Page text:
Some pretty nifty events - aimed to inspire and jump start your high tech professional life - are in sights for Philly Tech Week tonight (Tuesday) and tomorrow (Wednesday) morning. .
Wonder what it takes to fund, fuel and market a startup? Three pros get into it at Startup 101, 6 to 8 p.m. at the Pyramid Club, high atop 1735 Market St. $10.
Quick Response Codes that lead mobile phone users to websites are showing up everywhere, but do these trigger agents also lead to increased sales of products and services? Much to discuss at PTW's Marketing with Quick Response Codes panel, 7 to 9 p.m. at 100 S. Broad St., Suite 2100. Free with RSVP.
Looking to work your brain and (sometimes) your belly tonight? Consider some of the lively Philly Tech Week and Philadelphia Science Festival events happening around town.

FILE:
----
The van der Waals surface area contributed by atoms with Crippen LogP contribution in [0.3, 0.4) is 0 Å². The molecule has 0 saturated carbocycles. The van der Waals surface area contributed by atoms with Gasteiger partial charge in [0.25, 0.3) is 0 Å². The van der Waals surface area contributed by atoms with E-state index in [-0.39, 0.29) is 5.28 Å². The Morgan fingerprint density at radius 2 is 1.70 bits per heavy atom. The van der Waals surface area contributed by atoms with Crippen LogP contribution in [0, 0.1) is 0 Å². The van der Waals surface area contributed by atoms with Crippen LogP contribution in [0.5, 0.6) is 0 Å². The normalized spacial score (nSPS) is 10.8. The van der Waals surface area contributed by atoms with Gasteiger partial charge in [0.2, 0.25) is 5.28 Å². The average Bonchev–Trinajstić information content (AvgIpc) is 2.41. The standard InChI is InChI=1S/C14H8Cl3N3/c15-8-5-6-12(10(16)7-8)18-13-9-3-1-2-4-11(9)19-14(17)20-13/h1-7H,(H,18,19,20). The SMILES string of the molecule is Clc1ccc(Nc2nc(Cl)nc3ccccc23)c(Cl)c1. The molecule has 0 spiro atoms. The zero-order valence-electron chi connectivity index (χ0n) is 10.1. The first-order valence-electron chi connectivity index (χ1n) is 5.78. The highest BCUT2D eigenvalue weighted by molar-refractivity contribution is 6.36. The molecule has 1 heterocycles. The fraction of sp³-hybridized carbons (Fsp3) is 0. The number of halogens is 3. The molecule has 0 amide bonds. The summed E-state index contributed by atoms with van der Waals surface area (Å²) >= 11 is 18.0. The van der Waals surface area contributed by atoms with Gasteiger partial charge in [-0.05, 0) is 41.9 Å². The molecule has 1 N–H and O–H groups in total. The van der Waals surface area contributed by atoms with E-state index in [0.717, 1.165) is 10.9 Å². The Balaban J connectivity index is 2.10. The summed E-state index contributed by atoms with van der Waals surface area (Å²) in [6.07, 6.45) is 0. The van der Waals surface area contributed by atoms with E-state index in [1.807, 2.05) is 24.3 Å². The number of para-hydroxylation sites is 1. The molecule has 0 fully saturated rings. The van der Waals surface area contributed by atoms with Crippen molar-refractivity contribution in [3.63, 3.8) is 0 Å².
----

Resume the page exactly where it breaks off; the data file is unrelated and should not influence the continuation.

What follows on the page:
Both the Philly Robotics Expo and Mobile Monday Demo Night are sold out, sorry. But you can still get in to PTW's "Performing with Technology," a night of sound installation, interactive dance and experimental electronic music at the fidgetspace, 1714 N. Mascher St., 5-8 p.m. tonight (free).
More interested in futurist theater with an on-line interactive component? Check out New Paradise theater company's "Digital Performance in a Possible Future" presentation, free from 6:30 to 8:30 p.m. at Hamilton Hall, 320 S. Broad St.
If you love thumbing through the selections at a music store and enjoy finding rare treasures, you've got to get out for Record Store Day on Saturday.